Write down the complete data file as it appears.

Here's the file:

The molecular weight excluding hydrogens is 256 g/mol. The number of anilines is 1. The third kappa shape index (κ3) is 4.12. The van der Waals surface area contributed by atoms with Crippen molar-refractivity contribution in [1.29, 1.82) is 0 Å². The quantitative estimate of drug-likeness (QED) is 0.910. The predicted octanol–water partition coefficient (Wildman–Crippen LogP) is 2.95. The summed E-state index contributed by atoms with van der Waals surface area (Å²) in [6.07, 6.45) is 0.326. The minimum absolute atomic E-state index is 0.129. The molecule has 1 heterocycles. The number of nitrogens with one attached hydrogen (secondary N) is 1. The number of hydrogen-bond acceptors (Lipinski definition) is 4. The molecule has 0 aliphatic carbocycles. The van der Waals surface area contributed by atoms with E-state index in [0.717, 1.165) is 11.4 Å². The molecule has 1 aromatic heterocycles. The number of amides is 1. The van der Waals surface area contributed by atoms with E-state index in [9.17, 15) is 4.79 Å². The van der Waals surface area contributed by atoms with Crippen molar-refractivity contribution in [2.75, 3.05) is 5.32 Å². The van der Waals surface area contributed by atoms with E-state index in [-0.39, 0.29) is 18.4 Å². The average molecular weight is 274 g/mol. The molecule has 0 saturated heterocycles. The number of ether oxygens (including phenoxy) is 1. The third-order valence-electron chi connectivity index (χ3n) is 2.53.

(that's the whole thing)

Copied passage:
The molecular weight excluding hydrogens is 256 g/mol. The number of anilines is 1. The third kappa shape index (κ3) is 4.12. The van der Waals surface area contributed by atoms with Crippen molar-refractivity contribution in [1.29, 1.82) is 0 Å². The quantitative estimate of drug-likeness (QED) is 0.910. The predicted octanol–water partition coefficient (Wildman–Crippen LogP) is 2.95. The summed E-state index contributed by atoms with van der Waals surface area (Å²) in [6.07, 6.45) is 0.326. The minimum absolute atomic E-state index is 0.129. The molecule has 1 heterocycles. The number of nitrogens with one attached hydrogen (secondary N) is 1. The number of hydrogen-bond acceptors (Lipinski definition) is 4. The molecule has 0 aliphatic carbocycles. The van der Waals surface area contributed by atoms with E-state index in [0.717, 1.165) is 11.4 Å². The molecule has 1 aromatic heterocycles. The number of amides is 1. The van der Waals surface area contributed by atoms with E-state index in [9.17, 15) is 4.79 Å². The van der Waals surface area contributed by atoms with Crippen molar-refractivity contribution in [2.75, 3.05) is 5.32 Å². The van der Waals surface area contributed by atoms with E-state index in [-0.39, 0.29) is 18.4 Å². The average molecular weight is 274 g/mol. The molecule has 0 saturated heterocycles. The number of ether oxygens (including phenoxy) is 1. The third-order valence-electron chi connectivity index (χ3n) is 2.53.